Editor’s note: While this post was written based on H&H blogger Laurie Gold’s personal experience with a Kindle, readers using other types of e-readers, including the Nook, should be able to use the tips below to set up a similar system.
As a cheerleader for digital reading for almost a decade—my first ebook reader, the E-Bookwise, was not even wireless!—I’ve collected, nay, curated, some 2,000 ebooks. Finding them once I moved them over to the original Kindle 1 was not particularly easy in that there were precisely two sort options: alpha by author or alpha by title. Try looking for Lady’s Choice by Jayne Ann Krentz with both author and title midway through 1,200 titles. To do it, I had to page down about 60 times because using the search function on my near-to-capacity packed device took forever or caused the screen to freeze, requiring a reboot by removing the back cover and sticking a paperclip into a tiny hole. Also, as a result of a little something called “metadata,” changing the title to reflect a book as part of a series, and which book within that series, was not possible when trying to maintain Kindle format books. Every time I changed a file name on my computer and re-uploaded it to my Kindle, it showed up as it had originally.
Kindle II came and went, but I was still satisfied with my first generation kindle, even though it looked more and more like a flimsy toy in comparison. And then...and then...I filled to capacity my Kindle 1 at roughly the same time as the screen went kerflewy. Note to everyone using an e-ink device: Never put a great deal of pressure on the screen or the e-ink will leave a permanent impression on the screen, rendering it unreadable forever more. When not in use, keep in a cover and always on the top of whatever stack you set it upon. And when you take your child on her college interviews, make sure it’s not crushed by your laptop in your briefcase, even if it’s in a case.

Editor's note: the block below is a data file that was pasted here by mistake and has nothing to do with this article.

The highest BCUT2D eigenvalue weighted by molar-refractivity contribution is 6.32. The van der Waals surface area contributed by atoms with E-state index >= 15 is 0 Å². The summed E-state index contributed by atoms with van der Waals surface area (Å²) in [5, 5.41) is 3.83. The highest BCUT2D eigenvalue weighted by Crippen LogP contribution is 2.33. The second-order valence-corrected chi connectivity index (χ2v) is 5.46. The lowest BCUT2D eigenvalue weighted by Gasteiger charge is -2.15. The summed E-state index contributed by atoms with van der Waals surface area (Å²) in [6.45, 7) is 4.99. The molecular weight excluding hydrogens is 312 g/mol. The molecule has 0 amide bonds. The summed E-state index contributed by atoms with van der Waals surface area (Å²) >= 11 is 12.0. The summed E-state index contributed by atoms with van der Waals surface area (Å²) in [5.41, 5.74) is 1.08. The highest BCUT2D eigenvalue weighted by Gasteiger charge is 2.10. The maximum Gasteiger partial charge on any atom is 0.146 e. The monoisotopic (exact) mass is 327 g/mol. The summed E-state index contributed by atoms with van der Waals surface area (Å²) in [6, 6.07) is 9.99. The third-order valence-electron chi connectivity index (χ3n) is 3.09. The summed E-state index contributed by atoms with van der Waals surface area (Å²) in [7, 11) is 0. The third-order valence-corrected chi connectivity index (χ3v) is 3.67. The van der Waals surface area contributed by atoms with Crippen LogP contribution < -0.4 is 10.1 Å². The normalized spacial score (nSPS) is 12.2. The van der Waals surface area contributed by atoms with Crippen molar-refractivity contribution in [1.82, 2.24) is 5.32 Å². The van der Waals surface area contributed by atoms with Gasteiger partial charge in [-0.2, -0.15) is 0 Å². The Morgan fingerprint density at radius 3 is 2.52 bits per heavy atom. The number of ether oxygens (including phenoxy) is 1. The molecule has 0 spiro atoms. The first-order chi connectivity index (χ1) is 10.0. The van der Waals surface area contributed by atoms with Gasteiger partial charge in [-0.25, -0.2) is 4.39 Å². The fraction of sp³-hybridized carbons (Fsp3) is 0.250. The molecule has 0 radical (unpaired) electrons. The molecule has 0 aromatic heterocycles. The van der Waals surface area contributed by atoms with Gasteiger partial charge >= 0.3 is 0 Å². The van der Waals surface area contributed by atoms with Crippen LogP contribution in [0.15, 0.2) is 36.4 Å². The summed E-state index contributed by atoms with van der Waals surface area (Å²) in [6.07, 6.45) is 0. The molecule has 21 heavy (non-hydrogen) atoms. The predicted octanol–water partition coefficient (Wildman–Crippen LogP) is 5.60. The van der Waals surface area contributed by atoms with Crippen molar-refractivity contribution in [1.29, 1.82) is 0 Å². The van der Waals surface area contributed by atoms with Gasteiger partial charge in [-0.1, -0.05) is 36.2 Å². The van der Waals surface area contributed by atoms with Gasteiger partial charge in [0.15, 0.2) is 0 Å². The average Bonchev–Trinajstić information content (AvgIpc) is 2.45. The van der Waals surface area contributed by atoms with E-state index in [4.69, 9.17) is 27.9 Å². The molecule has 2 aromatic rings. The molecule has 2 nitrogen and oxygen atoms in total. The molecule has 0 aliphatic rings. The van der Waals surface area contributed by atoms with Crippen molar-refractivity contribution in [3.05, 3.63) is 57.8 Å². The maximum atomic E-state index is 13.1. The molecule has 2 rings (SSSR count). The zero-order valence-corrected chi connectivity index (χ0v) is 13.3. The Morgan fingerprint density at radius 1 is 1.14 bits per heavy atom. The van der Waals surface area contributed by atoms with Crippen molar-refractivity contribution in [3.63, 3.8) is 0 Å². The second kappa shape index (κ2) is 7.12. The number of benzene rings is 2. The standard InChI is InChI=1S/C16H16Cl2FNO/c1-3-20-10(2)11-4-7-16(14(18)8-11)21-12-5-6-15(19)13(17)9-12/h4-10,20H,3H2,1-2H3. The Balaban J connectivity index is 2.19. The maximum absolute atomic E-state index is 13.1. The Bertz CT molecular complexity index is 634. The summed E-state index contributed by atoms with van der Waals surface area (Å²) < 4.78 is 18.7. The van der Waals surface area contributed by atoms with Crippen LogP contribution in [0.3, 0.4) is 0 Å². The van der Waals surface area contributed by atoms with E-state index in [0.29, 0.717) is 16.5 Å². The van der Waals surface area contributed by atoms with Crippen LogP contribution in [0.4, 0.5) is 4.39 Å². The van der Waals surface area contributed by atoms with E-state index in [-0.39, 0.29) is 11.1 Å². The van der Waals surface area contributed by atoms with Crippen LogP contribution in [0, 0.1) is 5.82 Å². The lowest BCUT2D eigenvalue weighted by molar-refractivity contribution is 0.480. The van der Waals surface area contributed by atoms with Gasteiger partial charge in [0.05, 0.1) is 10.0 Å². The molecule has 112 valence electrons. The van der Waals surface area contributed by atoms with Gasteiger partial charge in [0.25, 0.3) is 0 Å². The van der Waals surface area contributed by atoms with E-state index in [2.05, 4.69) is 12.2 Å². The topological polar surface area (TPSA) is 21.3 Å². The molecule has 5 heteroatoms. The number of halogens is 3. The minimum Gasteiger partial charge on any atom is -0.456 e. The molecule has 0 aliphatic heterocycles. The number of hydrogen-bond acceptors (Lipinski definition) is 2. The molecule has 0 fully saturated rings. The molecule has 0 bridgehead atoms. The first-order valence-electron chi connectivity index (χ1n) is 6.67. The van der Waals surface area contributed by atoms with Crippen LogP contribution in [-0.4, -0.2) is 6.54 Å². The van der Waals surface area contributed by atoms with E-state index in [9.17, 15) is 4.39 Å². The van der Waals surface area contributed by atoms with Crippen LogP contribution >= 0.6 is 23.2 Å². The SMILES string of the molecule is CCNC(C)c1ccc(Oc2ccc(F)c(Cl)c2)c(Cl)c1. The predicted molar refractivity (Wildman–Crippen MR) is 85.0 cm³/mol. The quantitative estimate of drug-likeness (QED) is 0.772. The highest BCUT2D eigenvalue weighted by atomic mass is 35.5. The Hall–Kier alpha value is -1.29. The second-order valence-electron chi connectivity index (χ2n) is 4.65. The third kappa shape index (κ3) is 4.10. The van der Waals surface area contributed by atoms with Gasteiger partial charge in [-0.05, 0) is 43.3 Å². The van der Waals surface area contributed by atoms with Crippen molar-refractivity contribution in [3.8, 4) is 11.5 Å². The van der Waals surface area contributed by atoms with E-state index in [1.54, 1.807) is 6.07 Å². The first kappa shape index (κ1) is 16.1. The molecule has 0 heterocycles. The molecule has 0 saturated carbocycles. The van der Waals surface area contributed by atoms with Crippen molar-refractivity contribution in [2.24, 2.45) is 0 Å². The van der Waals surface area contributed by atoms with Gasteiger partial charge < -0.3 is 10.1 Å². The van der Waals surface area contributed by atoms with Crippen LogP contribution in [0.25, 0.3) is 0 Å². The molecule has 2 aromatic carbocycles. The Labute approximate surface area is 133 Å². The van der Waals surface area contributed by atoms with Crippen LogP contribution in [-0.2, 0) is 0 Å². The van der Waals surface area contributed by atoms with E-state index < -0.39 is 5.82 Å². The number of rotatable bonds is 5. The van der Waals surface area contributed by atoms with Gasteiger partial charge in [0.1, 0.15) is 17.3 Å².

And so...the Kindle III. A device which has so much storage (it holds 3,500 books) that even a devoted bibliophile will probably never fill it up. A device so amazing that you are able to sort it by “most recently first,” alpha by “author,” alpha by “title,” and—holy of holies—by “collection.”
Before getting into the collections, a tiny sidebar, a trick, a hint, a cheat, that I discovered one day by googling: If you want to go straight to Gail Carriger using your Kindle III, make sure you sort by author, then type “c” and press the controller button (it’s the square one). You will have jumped to the letter C. As Carriger is likely near the top of your Author C authors, it will be easy for you to dive into Timeless. If you want to find your Meredith Duran books, I suggest typing “e” rather than “d.” Typing in “d” will require you to go to move past all those Lauren Dane, Theresa Dare, and MaryJanice Davidson titles to get to Meredith Duran. Typing in “e” will bring you to Cynthia Eden, and right atop her titles will likely be Duran’s.
But, let’s go back to collections, and what I consider a necessity to any Kindle III user: the free software program Calibre, which allows you to manipulate that metadata I mentioned earlier so that you can get your library just how you want it. Here’s how I set up mine...